Tweet and sour reaction to that bomb 'joke'
LET ME tell you a story about something that happened to my cousin’s gardener. He and his family were approaching the security gate at Orlando airport when his daughter began arguing about bubble gum.
“You’ve got the gum! Give me the gum!” she shouted at her dad. Well, a dozen men in flak jackets suddenly sprang from the shadows, produced machine guns and marched the family into detention. They thought she’d said: “You’ve got the gun.” Honest. It’s true.
Ever since the 9/11 attacks, saloon bars have buzzed with apocryphal stories about innocent travellers being hauled off to solitary confinement for wearing aggressive T-shirts, lacing their shoes in the Islamic style or having suspiciously bushy moustaches.
On first hearing, the “Twitter Joke” trial sounds like just such a tall tale. If you’ve missed the details, here’s what happened. In January 2010, one Paul Chambers was preparing to travel from the quaintly named Robin Hood Airport in Doncaster to visit a new acquaintance in Northern Ireland. Upon finding the flight cancelled, he turned to stupid Twitter. “Crap! Robin Hood airport is closed. You’ve got a week and a bit to get your shit together, otherwise Im blowing the airport sky high!!” he tweeted.
A week later, an off-duty airport employee saw the message (how?) and set the creaky wheels of justice into motion. Chambers was convicted for sending a message of “menacing intent” and fined £1,000.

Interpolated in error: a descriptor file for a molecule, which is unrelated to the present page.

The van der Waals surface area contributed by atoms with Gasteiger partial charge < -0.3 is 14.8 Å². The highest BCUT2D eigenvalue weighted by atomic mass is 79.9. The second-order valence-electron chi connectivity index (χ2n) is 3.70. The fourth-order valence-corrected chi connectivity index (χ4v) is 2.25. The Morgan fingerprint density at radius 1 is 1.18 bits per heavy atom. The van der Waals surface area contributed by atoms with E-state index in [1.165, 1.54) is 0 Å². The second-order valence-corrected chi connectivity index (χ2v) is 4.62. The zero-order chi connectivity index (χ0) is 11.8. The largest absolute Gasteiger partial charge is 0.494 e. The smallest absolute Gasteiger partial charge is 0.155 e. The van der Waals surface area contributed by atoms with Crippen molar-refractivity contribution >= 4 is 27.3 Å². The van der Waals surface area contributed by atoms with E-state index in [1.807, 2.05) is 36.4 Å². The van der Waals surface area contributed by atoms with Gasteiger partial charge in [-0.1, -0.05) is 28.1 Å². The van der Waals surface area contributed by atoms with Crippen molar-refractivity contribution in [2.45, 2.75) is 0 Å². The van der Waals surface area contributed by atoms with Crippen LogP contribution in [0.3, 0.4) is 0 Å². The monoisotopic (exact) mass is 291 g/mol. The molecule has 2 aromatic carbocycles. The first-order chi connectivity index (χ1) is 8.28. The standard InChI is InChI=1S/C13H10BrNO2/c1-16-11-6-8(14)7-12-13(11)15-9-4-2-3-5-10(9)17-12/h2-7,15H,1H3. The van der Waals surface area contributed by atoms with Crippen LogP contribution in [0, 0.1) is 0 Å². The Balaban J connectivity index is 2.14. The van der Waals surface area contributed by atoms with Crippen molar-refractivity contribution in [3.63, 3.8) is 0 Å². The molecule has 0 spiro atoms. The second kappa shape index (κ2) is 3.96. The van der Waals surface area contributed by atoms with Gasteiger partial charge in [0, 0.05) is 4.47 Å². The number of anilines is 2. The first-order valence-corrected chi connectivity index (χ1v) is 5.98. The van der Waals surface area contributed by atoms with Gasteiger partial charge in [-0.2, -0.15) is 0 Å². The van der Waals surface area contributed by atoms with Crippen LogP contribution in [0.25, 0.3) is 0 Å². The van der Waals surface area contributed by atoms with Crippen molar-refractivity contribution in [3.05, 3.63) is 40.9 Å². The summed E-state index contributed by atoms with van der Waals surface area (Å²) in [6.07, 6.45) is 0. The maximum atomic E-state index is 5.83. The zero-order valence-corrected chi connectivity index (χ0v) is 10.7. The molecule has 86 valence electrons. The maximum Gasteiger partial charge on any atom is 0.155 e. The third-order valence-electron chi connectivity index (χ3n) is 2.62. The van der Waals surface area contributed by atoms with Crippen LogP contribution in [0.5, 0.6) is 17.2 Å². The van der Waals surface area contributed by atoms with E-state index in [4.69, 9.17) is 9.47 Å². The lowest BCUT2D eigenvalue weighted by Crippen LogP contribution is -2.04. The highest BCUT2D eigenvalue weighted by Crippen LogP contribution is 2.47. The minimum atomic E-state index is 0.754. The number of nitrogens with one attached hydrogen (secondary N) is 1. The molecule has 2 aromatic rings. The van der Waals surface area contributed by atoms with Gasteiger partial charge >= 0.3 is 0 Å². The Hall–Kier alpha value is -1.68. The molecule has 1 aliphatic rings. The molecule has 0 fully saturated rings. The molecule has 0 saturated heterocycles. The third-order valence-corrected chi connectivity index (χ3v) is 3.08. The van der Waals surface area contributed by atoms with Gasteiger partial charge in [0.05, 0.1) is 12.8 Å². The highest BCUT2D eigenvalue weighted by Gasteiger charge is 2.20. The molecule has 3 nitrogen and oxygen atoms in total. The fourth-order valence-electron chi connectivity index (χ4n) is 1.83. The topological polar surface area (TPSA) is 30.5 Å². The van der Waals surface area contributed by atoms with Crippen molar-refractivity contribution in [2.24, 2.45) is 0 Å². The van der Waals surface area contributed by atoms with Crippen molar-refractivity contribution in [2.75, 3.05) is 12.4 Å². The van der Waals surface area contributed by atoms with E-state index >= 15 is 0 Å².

Happily, he and his lawyers are not taking it lying down. Last week, their latest appeal reached the high court in London.
One hardly knows where to begin when addressing the story. It reads like the plot for an allegorical Czechoslovakian protest play from the Warsaw Pact years.
It would be unsurprising if the judge turned out to be an animated statue and if Chambers lived life as a talking squirrel. (Those plays were a bit like that, you understand.)
Considering the misery Twitter brings to honest folk’s lives – so many poisonous dollops of malicious gossip spread by yellow-backed bullies – it seems remarkable the state is bothering with a case that doesn’t involve any conspicuous victims. Given that nobody spotted the tweet for a week, we can safely assume airport security did not move towards red alert. No more flights were delayed. No panic ensued.
The appeal has drawn a number of high-profile comedy professionals to the court. Stephen Fry, Al Murray and our own inestimable Graham Linehan all turned up to offer Chambers their support. They argue that the right to free speech is at stake.